These opening lines -- in fact the entire poem -- reminds me a great deal of Wallace Stevens's "The Snow Man," in which misery gets figured into wind, sound and even landscape itself. There, too, one is tempted to read the weather as a barometer of something. Stevens, the great poet of hesitation, feared his poems were too ethereal, that they looked too deeply inward rather than outward. I see O'Brien treading similar terrain. The default setting for these poems is what I might call a social abstraction. One tends to think of abstract poetry as overly contemplative, perhaps even solipsistic, but abstraction does not necessarily mean a removal or withdrawal from the world. Abstraction also occurs through diction, syntax and our comfort with the conceptual. O'Brien seems to be speculating about how the external is shaping the internal. Not surprisingly, his language fully embraces the long tradition of the lyric voice -- with one caveat. The poems are not love letters to the self; rather they internal meditations on outward maladies.

Take "Six Political Criteria," for example; a poem near the end of the collection. It begins thusly:

The world is still for you, the situation

Excellent, there is only a percent

Chance of anything happening.

Never before has our country been

So sliding along its seven days

Without a formula, the well plugged,

House retaken, bargaining done.

We must rise as if to see what is

Really going on among stones

Hunting heaven, in the towers

Hung up again outdoors

Where unmet needs fall back

Into enterprise.

A great deal is happening here. References to repossession, cultural malaise, faux optimism, mock American exceptionalism and that heavy tension between desire and the daily. That line "stones / Hunting heaven" is so Stevens it's scary, but that lyric image is buttressed by a notable straightfoward anxiety about the seven day work week, and a pleasing humor one does not expect in a poem so titled. Any time you get a mashup of the lyrical, political and comical, you know you're in a good place.

The best place in People on Sunday is the long poem "Winterreise," which is a sort of modified sonnet crown. It's impossible to provide a good synopsis of this twelve-part sequence, but I will leave you with the last few lines, as they are an unexpected but brilliant conclusion to an ambitious poem in which O'Brien, always the teacher, imagines a book of

the sort that bring

Governments down, maybe endlessly,

Without anything really changing

At all for the students, still 11:36 am.

In Berkeley as the women of Cairo

March to say again to the military

They'll walk with their something to lose

Past the steel reeds, and to say

Hey, I'm tired of dying.

We're not prepared for that last line. It is both flippant and poignant. How nice that poetry (like a song or a Saturday Night Live sketch) can be both. Again, an unpredictable contextualization transpires: students at Berkeley, Egyptian women protesting, the possibility of poetry actually speaking to both.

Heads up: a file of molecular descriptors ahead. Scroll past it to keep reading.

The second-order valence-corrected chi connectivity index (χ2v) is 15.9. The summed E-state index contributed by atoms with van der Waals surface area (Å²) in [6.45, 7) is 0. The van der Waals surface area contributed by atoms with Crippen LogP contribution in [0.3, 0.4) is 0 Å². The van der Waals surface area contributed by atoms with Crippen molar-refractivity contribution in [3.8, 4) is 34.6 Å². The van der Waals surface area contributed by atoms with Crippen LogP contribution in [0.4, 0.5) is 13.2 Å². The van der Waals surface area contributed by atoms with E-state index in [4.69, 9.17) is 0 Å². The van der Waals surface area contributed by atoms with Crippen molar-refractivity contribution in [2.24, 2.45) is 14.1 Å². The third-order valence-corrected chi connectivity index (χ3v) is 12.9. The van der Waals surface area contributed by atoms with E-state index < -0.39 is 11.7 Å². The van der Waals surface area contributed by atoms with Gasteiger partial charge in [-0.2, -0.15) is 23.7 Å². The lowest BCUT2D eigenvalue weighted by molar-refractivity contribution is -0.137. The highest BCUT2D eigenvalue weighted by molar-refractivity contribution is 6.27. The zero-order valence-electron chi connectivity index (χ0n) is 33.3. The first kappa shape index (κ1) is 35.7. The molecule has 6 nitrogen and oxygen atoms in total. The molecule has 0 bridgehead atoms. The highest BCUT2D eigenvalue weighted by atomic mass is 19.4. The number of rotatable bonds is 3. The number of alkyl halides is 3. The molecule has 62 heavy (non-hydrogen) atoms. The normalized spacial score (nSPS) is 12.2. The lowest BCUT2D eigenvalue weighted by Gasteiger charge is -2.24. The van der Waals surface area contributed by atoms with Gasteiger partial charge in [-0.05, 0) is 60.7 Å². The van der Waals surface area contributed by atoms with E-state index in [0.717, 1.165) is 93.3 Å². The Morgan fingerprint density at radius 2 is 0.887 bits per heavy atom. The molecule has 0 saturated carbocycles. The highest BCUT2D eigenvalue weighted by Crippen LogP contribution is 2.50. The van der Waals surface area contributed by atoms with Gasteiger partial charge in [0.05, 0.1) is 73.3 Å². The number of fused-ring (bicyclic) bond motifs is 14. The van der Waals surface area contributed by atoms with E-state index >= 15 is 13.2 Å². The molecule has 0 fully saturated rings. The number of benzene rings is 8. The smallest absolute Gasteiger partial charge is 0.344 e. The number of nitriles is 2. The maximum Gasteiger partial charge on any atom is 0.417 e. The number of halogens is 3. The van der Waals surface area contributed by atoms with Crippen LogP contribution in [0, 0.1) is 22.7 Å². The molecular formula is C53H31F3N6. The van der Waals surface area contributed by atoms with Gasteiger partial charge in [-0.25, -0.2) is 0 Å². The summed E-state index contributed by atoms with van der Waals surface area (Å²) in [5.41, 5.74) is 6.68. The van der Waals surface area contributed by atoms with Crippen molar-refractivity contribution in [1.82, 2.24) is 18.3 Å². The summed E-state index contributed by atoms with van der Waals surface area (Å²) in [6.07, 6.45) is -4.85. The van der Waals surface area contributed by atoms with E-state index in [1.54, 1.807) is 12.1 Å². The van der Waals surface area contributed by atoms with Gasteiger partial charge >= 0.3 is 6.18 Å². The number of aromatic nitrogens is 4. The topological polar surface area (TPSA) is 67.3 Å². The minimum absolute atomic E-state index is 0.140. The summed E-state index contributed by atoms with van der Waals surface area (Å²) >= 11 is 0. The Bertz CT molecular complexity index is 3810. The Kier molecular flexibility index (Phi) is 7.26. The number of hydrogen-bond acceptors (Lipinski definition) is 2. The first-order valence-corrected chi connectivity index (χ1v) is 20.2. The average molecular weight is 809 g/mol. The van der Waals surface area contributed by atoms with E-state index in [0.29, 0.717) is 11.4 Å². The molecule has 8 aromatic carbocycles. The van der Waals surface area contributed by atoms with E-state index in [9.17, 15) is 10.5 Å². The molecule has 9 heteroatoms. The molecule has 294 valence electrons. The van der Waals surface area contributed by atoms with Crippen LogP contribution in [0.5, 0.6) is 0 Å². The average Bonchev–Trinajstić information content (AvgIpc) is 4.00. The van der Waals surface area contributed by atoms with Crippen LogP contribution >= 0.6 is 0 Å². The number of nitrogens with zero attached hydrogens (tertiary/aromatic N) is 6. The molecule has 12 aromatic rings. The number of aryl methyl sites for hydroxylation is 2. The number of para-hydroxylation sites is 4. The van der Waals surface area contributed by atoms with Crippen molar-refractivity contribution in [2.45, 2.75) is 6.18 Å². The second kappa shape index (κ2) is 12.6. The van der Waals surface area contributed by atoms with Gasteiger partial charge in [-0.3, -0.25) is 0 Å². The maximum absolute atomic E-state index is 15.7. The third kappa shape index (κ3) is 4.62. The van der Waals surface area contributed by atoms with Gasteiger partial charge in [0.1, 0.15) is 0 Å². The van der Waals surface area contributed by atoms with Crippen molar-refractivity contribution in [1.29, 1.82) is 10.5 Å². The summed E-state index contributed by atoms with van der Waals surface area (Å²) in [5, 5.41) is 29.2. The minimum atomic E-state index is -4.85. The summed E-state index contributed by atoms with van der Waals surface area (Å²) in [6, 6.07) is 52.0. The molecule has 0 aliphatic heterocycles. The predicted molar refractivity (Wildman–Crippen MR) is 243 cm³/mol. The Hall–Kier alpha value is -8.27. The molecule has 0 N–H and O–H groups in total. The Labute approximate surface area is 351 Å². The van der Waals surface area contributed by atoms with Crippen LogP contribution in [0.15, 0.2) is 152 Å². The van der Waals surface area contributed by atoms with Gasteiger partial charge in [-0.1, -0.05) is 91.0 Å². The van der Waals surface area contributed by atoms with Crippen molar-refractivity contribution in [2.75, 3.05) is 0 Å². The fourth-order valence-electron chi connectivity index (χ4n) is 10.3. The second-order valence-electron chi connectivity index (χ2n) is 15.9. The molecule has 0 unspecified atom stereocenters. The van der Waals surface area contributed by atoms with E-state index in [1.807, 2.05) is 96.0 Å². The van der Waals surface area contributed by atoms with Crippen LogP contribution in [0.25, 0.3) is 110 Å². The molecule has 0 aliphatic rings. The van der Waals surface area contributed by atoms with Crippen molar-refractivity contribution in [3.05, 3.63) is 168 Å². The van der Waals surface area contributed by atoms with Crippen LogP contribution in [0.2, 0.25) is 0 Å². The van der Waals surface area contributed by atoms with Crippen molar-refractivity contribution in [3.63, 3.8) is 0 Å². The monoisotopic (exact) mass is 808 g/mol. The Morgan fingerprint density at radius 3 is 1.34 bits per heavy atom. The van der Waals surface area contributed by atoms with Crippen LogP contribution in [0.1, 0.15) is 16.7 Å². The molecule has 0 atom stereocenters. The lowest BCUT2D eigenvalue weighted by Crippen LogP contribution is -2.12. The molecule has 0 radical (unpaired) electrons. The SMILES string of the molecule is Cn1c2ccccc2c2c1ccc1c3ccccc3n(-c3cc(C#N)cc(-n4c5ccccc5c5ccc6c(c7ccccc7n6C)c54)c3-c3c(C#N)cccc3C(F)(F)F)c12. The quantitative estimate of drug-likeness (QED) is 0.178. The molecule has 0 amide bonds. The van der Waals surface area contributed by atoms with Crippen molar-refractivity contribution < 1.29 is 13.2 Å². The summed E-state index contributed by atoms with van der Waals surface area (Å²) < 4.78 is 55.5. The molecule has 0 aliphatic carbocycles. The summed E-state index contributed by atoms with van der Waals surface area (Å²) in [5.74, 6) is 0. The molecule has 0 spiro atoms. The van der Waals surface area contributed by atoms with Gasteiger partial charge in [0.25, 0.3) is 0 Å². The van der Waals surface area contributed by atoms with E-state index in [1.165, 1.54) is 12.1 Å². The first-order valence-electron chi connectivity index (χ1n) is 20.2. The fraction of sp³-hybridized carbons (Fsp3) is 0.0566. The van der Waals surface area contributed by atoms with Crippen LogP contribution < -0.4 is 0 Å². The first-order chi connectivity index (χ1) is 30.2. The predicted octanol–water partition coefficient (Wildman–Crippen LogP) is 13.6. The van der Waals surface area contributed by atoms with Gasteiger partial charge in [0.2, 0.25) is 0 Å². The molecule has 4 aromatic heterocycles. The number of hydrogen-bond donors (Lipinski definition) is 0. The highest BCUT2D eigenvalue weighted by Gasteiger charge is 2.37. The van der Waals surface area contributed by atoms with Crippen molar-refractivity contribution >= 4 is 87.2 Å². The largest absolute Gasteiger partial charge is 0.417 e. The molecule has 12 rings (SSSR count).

At first, it would appear that People on Sunday and Seasonal Works with Letters on Fire do not have that much in common. The books are quite different structurally -- Hillman's contains around 90 poems, each of a page or less. O'Brien's is comprised of 23, many of which are fairly lengthy. Hillman's is more conversational, even chatty. There are photographs and drawings; there are some happy nonsensical moments. O'Brien's book is much more traditional, his tone more somber, more earnest. Hillman never capitalizes the first person singular "i" while O'Brien capitalizes the first letter of every word that begins a new line (a formal gesture some critics see as profoundly conservative). But, the two collections actually share a great deal. Both poets make the subject of the poem what Stevens called "the actual world" -- rather than the invented or imaginative world. Both try extremely hard to connect with readers, and both make themselves relevant. Both poets seem wary of poetry's ability to alter the social order, but both doggedly hope that it can.

On November 9, 2011, during the height of the occupy movement, Hillman and O'Brien, along with poet Robert Hass (Hillman's husband) and a host of other protesters were assaulted by police during a peaceful assembly on the Berkeley campus. Hass writes about the event in a fine essay for the The New York Times, and, in the spirit of full disclosure, I also wrote about it for this very publication, though in a far less compelling manner than Hass. Hillman revisits the attack in her moving essay-slash-prose poem "A Brutal Encounter Recollected in Tranquility," and while O'Brien is less specific, readers who know of his involvement will find one or two places where he veers his poem toward that day in Berkeley. Not surprisingly, both books warn of the country's slide toward fascism by way of increasing intolerance for free speech and assembly. The point is that this event -- like the event of poetry that both speaks truth to power and speaks powerful truths -- connects Hillman and O'Brien in more ways than mere geography. They are conjoined in a shared project to make poetry participate in the public discourse of this country.

Which brings me back to Auden and my initial questions about poetry's efficacy. What can poetry do? Hillman poses the same question in "In High Desert Under The Drones," which appears early in the book: "We read poetry near an Air Force base. Is poetry pointless? Maybe its points are moving, as in a fire."

Will these books affect public policy? Will either poet be invited on The Daily Show? Will either book become a talking point on Daily Kos? Probably not. But, that's okay. There are any number of ways to change the world.

Popular in the Community


What's Hot